The targets and negative repercussions of the various FSU-based TC groups extend beyond the FSU and its former satellites. Their victims encompass the globe. Russian TC group activity in public sector fraud affecting other countries includes large-scale health-care fraud in California, gasoline tax evasion schemes in California, New York, New Jersey and Ontario (amounting to billions of dollars) and exploitation of the subsidies the German state provided resident Soviet Military troops in Germany.16

While the scope, scale and the political/security ramifications of the Russian activity merit special attention TC is clearly not a strictly Russian phenomenon. Transnational aspirations have also been detected among African and Asian-based transnational crime groups. These groups have been particularly active in financial fraud and other economic crime. In fact, elevated concern over TC has occurred partially as a result of the increasing strength and ambitions of these newer more aggressive TC groups. Since they are only now passing through the violent and politically uncomfortable stages of development most Western TC groups passed through decades ago.

By beginning to go after the wealth to be found in the Western democracies, these TC groups are disturbing previously accepted resource allocations. Through their unacceptable business practices, they are also interfering with the ability of legitimate developed-country commercial interests to safely and securely access new opportunities evolving in developing regions. The privatisation processes now going on in many of the countries most threatened by TC have drawn the interest of criminals within and outside those nations. These programs offer a once-in-a-life-time opportunity both to launder criminal funds and to gain enormous influence in the legitimate economy. Not surprisingly, TC actors are reluctant to share these opportunities with legitimate investors.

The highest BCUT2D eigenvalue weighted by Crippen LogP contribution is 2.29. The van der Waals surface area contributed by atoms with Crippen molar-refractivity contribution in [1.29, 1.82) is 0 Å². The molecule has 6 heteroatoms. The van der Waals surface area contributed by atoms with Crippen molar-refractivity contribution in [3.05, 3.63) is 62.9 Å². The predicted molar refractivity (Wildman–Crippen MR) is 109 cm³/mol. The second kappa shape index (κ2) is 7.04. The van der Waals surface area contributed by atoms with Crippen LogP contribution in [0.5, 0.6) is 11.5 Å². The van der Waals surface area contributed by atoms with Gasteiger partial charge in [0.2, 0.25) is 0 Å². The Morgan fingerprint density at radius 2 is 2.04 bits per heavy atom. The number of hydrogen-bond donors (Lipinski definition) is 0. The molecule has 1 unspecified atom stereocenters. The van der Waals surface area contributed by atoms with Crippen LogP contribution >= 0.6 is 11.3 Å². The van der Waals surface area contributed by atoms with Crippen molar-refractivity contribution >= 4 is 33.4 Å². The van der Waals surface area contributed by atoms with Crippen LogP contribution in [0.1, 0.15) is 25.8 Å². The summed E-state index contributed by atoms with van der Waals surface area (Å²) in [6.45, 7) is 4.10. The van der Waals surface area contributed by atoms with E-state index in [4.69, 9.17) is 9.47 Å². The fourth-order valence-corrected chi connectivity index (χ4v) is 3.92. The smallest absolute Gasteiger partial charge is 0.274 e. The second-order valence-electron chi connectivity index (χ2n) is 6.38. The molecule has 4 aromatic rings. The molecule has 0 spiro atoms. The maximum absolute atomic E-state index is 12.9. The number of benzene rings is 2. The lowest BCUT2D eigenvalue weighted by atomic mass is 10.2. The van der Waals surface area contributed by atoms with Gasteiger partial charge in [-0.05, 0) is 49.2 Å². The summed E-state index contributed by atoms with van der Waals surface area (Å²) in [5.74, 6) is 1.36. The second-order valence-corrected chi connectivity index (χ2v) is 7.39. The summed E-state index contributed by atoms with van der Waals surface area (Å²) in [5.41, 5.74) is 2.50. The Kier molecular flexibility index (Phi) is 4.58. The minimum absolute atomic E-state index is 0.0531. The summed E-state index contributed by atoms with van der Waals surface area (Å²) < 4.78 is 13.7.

Threat Posed by Transnational Crime

As practised today, TC and related activities:

  • undermine civil society, political systems and the sovereignty of states by normalizing violence and graft and introducing a corruptive cancer into political structures;
  • dangerously distort market mechanisms, including some government regulatory activity, depriving consumers and producers of the benefits of fair, free, safe and secure economic and commercial systems. In extreme cases whole legitimate economic sectors are dislocated by commerce based on illegal activities, subverting loyalties from the nation-state and habituating individuals to operating outside the legal framework;
  • degrade environmental systems through evasion of environmental safeguards and regulations;
  • destabilize strategically important nations and hinder the progress of so-called economies in transition and developing economies and otherwise interfere with a nation's foreign policy goals and the international system;